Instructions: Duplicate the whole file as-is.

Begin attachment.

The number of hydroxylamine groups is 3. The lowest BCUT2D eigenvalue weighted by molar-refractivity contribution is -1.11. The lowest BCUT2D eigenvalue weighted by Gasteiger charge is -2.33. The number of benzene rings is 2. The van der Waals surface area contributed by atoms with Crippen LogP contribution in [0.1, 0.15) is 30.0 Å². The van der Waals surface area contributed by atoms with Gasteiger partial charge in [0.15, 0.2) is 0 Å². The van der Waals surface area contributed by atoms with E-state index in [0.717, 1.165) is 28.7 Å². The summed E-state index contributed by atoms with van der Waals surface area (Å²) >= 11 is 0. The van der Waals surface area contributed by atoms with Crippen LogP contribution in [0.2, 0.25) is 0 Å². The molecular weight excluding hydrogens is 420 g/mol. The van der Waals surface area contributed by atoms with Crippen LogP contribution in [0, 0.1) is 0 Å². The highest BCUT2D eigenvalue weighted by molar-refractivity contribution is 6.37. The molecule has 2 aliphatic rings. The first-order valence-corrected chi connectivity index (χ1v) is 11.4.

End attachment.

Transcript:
The number of hydroxylamine groups is 3. The lowest BCUT2D eigenvalue weighted by molar-refractivity contribution is -1.11. The lowest BCUT2D eigenvalue weighted by Gasteiger charge is -2.33. The number of benzene rings is 2. The van der Waals surface area contributed by atoms with Crippen LogP contribution in [0.1, 0.15) is 30.0 Å². The van der Waals surface area contributed by atoms with Gasteiger partial charge in [0.15, 0.2) is 0 Å². The van der Waals surface area contributed by atoms with E-state index in [0.717, 1.165) is 28.7 Å². The summed E-state index contributed by atoms with van der Waals surface area (Å²) >= 11 is 0. The van der Waals surface area contributed by atoms with Crippen LogP contribution in [0.2, 0.25) is 0 Å². The molecular weight excluding hydrogens is 420 g/mol. The van der Waals surface area contributed by atoms with Crippen LogP contribution in [0, 0.1) is 0 Å². The highest BCUT2D eigenvalue weighted by molar-refractivity contribution is 6.37. The molecule has 2 aliphatic rings. The first-order valence-corrected chi connectivity index (χ1v) is 11.4.